Health Care Water Management in the Developing World

Sustainable technology, consideration of potential plumbing issues and strong support and leadership are essential for safer delivery.

Photo courtesy: WaterAid/Tom Greenwood

Hospitals and health centers in the developing world are in need of safe water. Actualizing that goal is easier said than done, even for water professionals. To complicate matters, most of these facilities will require on-site treatment, given the minimal treatment of water in the community. At the Center for Global Safe Water (CGSW), Sanitation and Hygiene at Emory University, we have been working on safe water in health care facilities for nearly 10 years — most recently in Cambodia and Uganda. From our experiences in the field, we have noticed a number of challenges and pitfalls that occur for those working on safe water issues in these settings. Along with plumbing engineers, we hope to work with implementers to tackle these issues with best-practice solutions. From water access to treatment and protection, we want to help ensure that the approaches and technologies used are appropriate and, most importantly, sustainable.

The three-step safe water process

Imagine a hospital in rural Cambodia. It sources water from a borewell, supplemented by a nearby pond in dry season; accessing sufficient water is the first step. A 2015 World Health Organization (WHO) report on water, sanitation and hygiene (WASH) in health care facilities (HCF) in developing countries estimated that 38 percent of HCF in these contexts do not have access to an improved water source. Countries such as Cambodia struggle with this urgent need.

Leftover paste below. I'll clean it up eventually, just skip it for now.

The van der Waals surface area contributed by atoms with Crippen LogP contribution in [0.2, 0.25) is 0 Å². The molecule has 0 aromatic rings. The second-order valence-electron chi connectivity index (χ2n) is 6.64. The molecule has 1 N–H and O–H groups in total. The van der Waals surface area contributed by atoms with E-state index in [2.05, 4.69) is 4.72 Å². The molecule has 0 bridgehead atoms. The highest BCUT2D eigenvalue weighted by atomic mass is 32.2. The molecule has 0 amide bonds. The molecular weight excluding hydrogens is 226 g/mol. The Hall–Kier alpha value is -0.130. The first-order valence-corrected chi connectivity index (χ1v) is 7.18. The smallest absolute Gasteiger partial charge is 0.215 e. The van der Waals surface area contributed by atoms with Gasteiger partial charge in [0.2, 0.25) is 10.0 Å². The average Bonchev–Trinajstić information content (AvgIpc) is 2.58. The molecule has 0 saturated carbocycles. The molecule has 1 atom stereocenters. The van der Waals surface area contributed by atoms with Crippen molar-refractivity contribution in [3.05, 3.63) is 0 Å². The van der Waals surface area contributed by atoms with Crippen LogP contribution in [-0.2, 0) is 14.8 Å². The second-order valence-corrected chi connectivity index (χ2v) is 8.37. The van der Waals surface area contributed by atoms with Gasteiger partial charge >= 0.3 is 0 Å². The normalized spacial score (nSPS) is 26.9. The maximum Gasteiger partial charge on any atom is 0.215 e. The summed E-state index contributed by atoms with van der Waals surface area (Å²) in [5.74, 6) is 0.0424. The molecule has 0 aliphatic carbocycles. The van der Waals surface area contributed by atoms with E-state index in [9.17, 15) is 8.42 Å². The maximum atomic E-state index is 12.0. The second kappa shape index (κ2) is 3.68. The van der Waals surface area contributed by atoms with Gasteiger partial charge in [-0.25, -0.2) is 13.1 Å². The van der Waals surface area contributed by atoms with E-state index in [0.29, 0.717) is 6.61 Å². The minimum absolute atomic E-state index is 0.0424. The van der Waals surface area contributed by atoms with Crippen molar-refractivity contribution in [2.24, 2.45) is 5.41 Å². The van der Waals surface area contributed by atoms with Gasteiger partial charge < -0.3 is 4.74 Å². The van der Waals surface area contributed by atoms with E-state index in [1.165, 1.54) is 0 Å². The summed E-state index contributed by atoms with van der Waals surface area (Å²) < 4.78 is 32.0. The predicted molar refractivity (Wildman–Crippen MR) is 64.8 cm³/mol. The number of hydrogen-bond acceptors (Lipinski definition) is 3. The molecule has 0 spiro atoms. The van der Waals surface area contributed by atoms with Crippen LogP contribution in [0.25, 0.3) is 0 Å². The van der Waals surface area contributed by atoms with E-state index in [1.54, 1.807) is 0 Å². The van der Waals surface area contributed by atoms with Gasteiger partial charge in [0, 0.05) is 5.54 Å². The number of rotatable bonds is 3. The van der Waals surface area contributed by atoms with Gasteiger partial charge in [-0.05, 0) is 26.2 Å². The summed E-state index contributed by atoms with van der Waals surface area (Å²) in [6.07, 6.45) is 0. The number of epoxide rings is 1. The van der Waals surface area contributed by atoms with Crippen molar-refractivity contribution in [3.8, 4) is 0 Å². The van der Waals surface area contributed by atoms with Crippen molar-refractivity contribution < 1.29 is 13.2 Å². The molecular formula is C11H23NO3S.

Further, this 2015 report does not take into account seasonality (and climate change), which can cause water scarcity in these regions. The situation in 2017 is likely worse; since the report was published, the global definition of “improved water source” has been revised for health care facilities. The new definition requires a water source on facility premises (the old definition of “within 500 meters” was drawn from the household definition of an improved water source and is unrealistic when considering the existing burdens upon the facility staff). To provide the most suitable water treatment system, it’s important to understand how the facility currently accesses water and if that source is sufficient to meet its needs throughout the year. Alternative or supplemental sources are often required to support the facility.